7.6The Committee also notes the other judgments mentioned by the author and on which he bases his claim that court proceedings would have been ineffective since the appointment of judges cannot be subject to judicial review. The Committee considers the crux of these judgments to be the judiciary’s refusal to interfere with the executive branch’s discretionary power to nominate a candidate for positions awarded by competitive examination and that it was for this reason that the declaration of nullity in respect of the administrative decision was denied, leading to the dismissal of the claim in limine. However, in its communication, the State party refers to the case of Galindez, Nicolás Emmanuel v. Office of the Attorney General of the Nation, concerning Amparo Act No. 16986, in which, by means of an application for amparo, the Supreme Court recognized that several articles of the Regulations for Equal and Democratic Admission to the Office of the Attorney General of the Nation were unconstitutional. Although the court did not rule in favour of the petitioner in this case, it did consider the merits. For this reason, the Committee considers that the author’s argument does not adequately substantiate his claim that the judicial remedies available to him, and specifically the administrative appeal and amparo procedures, would have been ineffective in determining the violation of the right invoked. The Committee considers that the lack of a favourable outcome in any of the cases cited above does not prove that the administrative appeal and amparo procedures are ineffective. Furthermore, as stated above, the author failed to invoke before the domestic courts, even in general, the right that he believes is due to him pursuant to article 7 (c) of the Covenant and is seeking to invoke in the present communication. In this connection, the Committee considers that the author’s subjective view that the possibility of obtaining a favourable outcome through any of the domestic remedies available was limited does not constitute an objective argument for contesting their effectiveness and therefore does not justify his failure to exhaust them. The requirement to have exhausted domestic remedies does not apply when the remedies offer no possibility of success. However, the author’s doubts as to the effectiveness of a remedy or the likelihood of its succeeding are insufficient grounds for this exception to be applied. Lastly, the Committee recalls that, in line with international legal practices established by the human rights treaty bodies, mere doubt as to the chances of a particular remedy’s succeeding do not excuse the author from exercising it. The Committee therefore concludes that the communication is inadmissible under article 3 (1) of the Optional Protocol.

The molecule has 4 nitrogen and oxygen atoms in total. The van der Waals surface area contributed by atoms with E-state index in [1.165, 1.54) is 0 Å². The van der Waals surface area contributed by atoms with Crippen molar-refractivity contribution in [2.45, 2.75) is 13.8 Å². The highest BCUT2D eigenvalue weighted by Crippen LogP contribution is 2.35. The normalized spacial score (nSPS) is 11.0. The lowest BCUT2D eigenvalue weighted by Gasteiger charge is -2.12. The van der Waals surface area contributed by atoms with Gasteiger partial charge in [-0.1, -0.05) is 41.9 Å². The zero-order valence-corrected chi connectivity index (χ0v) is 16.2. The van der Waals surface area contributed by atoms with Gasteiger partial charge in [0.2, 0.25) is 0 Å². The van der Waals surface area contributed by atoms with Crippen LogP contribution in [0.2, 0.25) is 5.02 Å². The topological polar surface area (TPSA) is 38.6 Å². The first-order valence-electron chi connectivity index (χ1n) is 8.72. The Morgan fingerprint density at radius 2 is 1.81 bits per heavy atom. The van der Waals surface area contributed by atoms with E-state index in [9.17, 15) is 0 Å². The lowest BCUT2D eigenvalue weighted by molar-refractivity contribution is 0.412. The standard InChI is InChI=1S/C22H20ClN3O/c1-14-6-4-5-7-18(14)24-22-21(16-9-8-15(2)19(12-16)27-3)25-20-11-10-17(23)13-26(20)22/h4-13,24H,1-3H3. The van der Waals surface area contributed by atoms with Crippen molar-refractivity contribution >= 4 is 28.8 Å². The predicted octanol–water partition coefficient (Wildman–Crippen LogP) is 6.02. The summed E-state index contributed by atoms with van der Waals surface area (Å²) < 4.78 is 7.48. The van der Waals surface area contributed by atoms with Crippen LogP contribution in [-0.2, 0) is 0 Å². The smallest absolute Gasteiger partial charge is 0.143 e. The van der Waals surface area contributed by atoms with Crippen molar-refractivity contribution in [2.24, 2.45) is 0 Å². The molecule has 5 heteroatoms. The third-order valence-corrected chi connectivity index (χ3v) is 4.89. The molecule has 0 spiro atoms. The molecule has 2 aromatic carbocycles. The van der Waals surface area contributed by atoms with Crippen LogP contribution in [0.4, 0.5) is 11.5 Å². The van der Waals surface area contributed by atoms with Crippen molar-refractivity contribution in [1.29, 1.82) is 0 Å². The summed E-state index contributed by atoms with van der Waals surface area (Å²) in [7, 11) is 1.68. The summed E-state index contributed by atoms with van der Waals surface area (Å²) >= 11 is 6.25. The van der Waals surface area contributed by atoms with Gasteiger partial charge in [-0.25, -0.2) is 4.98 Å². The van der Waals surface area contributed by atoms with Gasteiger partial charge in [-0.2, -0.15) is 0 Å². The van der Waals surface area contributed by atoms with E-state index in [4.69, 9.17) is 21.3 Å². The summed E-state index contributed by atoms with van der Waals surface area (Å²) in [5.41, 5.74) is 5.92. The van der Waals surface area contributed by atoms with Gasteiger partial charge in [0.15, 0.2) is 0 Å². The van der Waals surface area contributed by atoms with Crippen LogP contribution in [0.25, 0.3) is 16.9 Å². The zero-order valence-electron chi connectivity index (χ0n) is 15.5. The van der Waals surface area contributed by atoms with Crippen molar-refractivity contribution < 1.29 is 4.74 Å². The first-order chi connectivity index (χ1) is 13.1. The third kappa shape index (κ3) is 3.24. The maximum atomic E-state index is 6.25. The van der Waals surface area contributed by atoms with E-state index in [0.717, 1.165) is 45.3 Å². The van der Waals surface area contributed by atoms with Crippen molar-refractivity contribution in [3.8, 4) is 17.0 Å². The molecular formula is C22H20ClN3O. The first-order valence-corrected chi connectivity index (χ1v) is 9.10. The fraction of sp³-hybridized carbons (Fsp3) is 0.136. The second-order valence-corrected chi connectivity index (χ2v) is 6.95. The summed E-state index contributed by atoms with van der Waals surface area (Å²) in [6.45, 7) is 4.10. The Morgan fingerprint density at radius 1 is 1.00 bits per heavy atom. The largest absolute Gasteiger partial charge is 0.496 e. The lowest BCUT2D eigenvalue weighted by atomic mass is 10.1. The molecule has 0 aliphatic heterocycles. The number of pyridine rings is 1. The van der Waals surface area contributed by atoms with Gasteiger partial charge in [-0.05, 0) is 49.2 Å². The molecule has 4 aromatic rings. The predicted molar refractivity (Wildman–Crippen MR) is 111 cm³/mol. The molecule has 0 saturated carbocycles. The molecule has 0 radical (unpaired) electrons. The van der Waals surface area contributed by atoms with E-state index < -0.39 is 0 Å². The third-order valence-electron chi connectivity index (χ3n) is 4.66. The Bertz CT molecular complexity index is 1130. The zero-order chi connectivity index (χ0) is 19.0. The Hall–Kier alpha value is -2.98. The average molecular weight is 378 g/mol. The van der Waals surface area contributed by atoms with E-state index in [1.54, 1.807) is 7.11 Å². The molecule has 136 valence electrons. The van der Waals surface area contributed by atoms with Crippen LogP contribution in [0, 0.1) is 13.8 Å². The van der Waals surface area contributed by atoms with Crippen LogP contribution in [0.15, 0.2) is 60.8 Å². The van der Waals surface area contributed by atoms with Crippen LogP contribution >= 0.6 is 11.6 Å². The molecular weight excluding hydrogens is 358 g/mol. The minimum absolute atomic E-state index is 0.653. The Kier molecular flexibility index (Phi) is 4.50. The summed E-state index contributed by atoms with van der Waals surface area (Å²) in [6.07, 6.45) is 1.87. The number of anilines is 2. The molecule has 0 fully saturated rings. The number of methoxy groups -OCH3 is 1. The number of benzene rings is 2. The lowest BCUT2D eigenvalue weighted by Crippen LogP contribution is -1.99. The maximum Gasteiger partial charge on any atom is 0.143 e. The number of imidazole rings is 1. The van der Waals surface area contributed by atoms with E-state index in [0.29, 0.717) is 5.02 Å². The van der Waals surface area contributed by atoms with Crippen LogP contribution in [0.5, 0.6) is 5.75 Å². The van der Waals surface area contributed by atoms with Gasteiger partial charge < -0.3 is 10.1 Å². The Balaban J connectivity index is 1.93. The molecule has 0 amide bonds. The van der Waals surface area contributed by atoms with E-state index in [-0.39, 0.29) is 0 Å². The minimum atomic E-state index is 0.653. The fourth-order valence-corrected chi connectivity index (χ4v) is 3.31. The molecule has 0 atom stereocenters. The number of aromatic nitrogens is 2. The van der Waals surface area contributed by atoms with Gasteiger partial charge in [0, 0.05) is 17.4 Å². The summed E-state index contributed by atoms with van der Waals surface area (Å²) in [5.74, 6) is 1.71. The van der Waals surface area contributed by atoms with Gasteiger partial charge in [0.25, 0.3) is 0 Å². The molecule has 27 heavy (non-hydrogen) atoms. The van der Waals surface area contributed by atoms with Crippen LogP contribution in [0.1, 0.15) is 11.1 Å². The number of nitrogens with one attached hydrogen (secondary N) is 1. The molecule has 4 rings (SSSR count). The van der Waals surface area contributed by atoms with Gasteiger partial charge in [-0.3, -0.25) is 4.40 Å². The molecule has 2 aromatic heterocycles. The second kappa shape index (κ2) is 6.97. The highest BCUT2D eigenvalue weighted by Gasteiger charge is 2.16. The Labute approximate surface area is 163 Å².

8.1In the light of all the information provided, the Committee, acting under the Optional Protocol, considers that the communication is inadmissible under article 3 (1) thereof.
8.2This decision will be communicated to the author and to the State party pursuant to article 9 (1) of the Optional Protocol.